The Fascinating History Behind Different Country Names

It’s interesting to think that we can grow up in a country and actually know so little about it. Each country has so much history and so many stories to tell, and even the individual names of countries often have rather interesting origin stories. Have you ever wondered why Brazil is called Brazil, for example? Have you ever visited another nation somewhere around the world and asked yourself how the name originally came about? There are some very intriguing etymological tales behind many national names. Read on to learn just a few of them.


It’s a commonly known confusion that Greenland isn’t really very green at all, while its neighboring nation of Iceland is actually more green than icy. There’s actually a rather fascinating tale behind how these names came about. Allegedly, a Viking named “Erik the Red” discovered Greenland back in the year 985.

Green bright northern lights hidden by the clouds over the Inuit village at the fjord, Nuuk city, Greenland

He’d also visited Iceland, and seen that it was much more suitable for colonization. He, therefore, decided to trick people by naming Greenland (Grfnland in Norwegian) and sending them there in the hope that he could keep Iceland for himself. Scientists have discovered, however, that back in those days, Greenland would have been a lot greener than it is now.


Brazil is famous as the home of the Amazon rainforest, and trees played a big part in the naming of this South American nation too. The country is absolutely filled with one particular kind of tree called the Pau-Brasil.

Pau-Brasil Tree

A slimy red sap oozes out of these trees regularly and is used as a dye in food and clothing. The name of this tree comes from the Portuguese words ‘pau’ meaning tree and ‘Brasil’ meaning ember, due to the color of the sap. Portugal colonized Brazil, so decided to name it after the trees.


To figure out the origin of the name of Japan, we only need to look at one of its most common nicknames: “Land of the Rising Sun.” This nickname is actually directly related to the official name of the country. In Japanese, Japan is known as Nippon, which essentially means “the origin of the sun.”

Mountain Fuji Japan

This name came about due to Japan’s easterly location, which means it receives sunlight and starts its days before much of the rest of Asia. Japanese people are particularly proud of their sunny status.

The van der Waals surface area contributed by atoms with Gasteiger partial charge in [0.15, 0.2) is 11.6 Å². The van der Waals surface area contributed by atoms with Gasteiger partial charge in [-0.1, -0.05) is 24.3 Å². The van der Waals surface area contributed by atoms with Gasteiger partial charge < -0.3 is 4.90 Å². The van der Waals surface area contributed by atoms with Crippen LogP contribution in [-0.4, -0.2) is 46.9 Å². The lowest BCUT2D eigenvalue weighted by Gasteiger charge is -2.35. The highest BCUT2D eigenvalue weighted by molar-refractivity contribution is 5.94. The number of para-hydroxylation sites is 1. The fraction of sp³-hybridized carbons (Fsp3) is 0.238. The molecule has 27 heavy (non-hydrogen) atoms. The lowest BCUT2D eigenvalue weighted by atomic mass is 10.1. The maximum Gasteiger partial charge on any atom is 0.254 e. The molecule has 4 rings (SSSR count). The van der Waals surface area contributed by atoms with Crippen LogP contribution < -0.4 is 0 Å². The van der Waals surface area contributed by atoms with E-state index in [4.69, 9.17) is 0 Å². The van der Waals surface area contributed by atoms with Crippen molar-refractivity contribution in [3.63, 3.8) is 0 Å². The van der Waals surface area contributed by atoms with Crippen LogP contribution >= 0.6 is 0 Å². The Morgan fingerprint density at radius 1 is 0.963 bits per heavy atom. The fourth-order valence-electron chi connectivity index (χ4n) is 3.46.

Anyone with interest in Latin or other languages might have an idea of the origin story behind the name of the South American nation of Argentina. Argentum is silver in Latin, and argent is silver in French, so it’s clear that silver has a part to play in this story.

Navigating the River Plate or Silver River (Rio de la Plata), between Argentina and Uruguay

Various Spanish and Portuguese explorers came upon Argentina in the 16th century. One of them, Sebastian Cabot, followed a long river and discovered all kinds of silver trinkets in the villages along its banks, subsequently dubbing it the ‘Rio de la Plata’ or ‘River of Silver.’ The silver connotations continued when naming the actual country.


If you look at the name of Liberia and think it must have some kind of connection with ‘liberty,’ you’d be right. This nation was founded by former slaves who were finally given their freedom in 1822 and allowed to start new lives. Fittingly, their new home was called Liberia, taken inspiration from the Latin word ‘liber,’ which means ‘free.’

Beautiful lush green West African rain forest during amazing sunset, Liberia, West Africa

It was a white American man named Robert Goodloe Harper who came up with the name. Harper worked with other members of the American Colonization Society to give African land back to African people and free slaves.